Home Blockchain Crypto Ban in Nigeria Stalls eNaira Adoption Despite Global Recognition

Crypto Ban in Nigeria Stalls eNaira Adoption Despite Global Recognition

Crypto Ban in Nigeria Stalls eNaira Adoption Despite Global Recognition

Source: AdobeStock

Chinedu Albert, a legal expert specializing in Nigerian tech and innovation, has attributed the challenges facing the adoption of the eNaira, the Central Bank of Nigeria’s digital currency (CBDC), to a previous crypto ban.

In an exclusive interview with Cointelegraph on December 29, Albert described the eNaira as an ambitious concept. However, he observed that it reflects the government’s response to its “ill-advised” decision to enforce a sweeping ban on cryptocurrencies and other virtual assets on February 5, 2021.

In 2021, Chainalysis data revealed that Nigeria secured the sixth position in the Global Crypto Adoption Index, boasting an overall score of 0.26%, slightly surpassing the United States at 0.22%.

Source: Chainalysis 2021 data

Despite this seemingly commendable standing, Albert argued that the eNaira faces challenges due to its vulnerability to government policies and inflation, key factors contributing to its subdued adoption.

The eNaira debuted on October 25, 2021, and achieved the distinction of becoming the world’s second public CBDC following the Bahamas’ Sand Dollar project. However, two months past its second anniversary, the digital currency grapples with adoption hurdles.

According to a May 2023 report from the International Monetary Fund (IMF), the average weekly eNaira transactions totaled 14,000, constituting only 1.5% of monthly transactions per wallet.

Source: CBN and IMF data estimates

This data indicates that 98.5% of wallets remained inactive in any given week.

Furthermore, Albert stressed that Nigerians need more confidence in the national currency, the naira, and the central authority overseeing it. He emphasized that adopting the CBDC hinges on the government earning the trust of Nigerians and the naira attaining a more credible status.

This sentiment aligns with the views expressed by Mr. Tobi Aremotobi, a digital finance expert based in Nigeria, whose viral comment in July 2023 deemed the eNaira an “exercise in futility.”

Aremotobi shared his experience with Tech Cabal, a local Nigerian media company, highlighting the practical challenges associated with eNaira.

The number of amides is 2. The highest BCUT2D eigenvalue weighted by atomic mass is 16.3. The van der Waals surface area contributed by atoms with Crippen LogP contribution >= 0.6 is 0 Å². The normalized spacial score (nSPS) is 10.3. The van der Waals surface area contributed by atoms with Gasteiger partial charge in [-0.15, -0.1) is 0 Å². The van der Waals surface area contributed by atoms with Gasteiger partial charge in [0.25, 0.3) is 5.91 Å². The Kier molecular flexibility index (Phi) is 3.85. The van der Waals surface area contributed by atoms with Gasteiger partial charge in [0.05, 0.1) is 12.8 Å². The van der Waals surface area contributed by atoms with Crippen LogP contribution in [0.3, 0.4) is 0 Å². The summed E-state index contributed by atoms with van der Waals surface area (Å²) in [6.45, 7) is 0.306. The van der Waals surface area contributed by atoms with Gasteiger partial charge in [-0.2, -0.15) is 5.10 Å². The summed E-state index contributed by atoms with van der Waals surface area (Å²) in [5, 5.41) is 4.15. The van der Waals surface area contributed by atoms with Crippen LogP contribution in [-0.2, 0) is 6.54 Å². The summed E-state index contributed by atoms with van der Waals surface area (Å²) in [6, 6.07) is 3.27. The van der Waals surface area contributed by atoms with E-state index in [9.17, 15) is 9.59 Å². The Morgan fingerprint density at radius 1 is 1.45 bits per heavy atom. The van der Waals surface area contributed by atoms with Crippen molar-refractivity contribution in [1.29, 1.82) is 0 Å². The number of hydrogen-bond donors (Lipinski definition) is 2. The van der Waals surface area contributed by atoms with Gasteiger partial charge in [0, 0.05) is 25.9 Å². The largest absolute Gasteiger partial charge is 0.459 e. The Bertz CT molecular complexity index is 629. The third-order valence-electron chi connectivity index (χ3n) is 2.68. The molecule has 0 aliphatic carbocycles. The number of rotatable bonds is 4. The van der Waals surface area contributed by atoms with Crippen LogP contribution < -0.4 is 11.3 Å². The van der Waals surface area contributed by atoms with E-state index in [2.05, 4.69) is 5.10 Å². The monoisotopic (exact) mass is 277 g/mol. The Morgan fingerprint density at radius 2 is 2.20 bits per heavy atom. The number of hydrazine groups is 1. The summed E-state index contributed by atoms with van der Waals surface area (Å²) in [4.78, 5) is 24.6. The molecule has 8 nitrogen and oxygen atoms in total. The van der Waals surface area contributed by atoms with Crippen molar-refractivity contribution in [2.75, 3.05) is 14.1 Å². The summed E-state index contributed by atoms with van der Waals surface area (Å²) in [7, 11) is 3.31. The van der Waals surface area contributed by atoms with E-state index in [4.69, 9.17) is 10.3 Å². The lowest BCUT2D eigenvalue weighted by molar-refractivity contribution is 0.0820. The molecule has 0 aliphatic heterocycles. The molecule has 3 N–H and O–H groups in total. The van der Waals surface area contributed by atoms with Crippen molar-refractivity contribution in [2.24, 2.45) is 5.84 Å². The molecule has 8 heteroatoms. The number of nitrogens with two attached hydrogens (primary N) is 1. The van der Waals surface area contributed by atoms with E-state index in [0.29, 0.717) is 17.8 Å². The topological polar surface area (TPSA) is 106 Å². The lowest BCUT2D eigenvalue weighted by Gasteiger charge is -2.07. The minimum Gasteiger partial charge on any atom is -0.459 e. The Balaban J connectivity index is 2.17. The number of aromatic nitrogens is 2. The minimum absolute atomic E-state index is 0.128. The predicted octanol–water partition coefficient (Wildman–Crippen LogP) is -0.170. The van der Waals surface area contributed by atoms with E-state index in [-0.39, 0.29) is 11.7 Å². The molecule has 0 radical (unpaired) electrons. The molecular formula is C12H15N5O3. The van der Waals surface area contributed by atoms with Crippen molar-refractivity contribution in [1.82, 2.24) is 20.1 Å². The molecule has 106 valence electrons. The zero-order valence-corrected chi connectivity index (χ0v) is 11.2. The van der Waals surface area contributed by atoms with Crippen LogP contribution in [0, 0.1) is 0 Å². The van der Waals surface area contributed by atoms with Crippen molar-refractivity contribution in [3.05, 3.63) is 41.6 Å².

He mentioned that the phrase “I’ll pay you with eNaira” was used teasingly among colleagues, but in reality, spending money stored in the eNaira wallet posed significant hurdles.

Most merchants in Nigeria do not accept the digital currency, and a notable majority of tech-savvy individuals remain unconvinced about the suitability of blockchain-based currency for mainstream adoption.

While the restriction on digital assets for Nigerian banks and financial institutions was officially lifted on December 23, the eNaira will likely hover around red zones.

This is because Nigerians have limited enthusiasm for the digital currency, touted as Africa’s first CBDC, and there are concerns about looming crypto regulations in the future.

A Distinct Hope for eNaira?

The IMF report on the eNaira underscores its objective to tackle Nigeria’s substantial informal economy and improve transparency in informal payments.

To achieve this goal, the eNaira aims to integrate with existing mobile money frameworks, presenting two potential approaches for the Central Bank of Nigeria. This involves leveraging established local mobile money networks such as Kuda, oPay, and Flutterwave or constructing a retail access network.

The former option involves routing funds through mobile money accounts to eNaira wallets, incurring additional service costs.

Recently, the CBN has partnered with the African-focused financial technology firm Flutterwave to introduce eNaira as a payment option for merchants and financial institutions.

This strategic move is aimed at boosting eNaira adoption. However, the IMF data views it as a de-risking measure, which may not align with Nigeria’s mobile money market, where cash transactions dominate.

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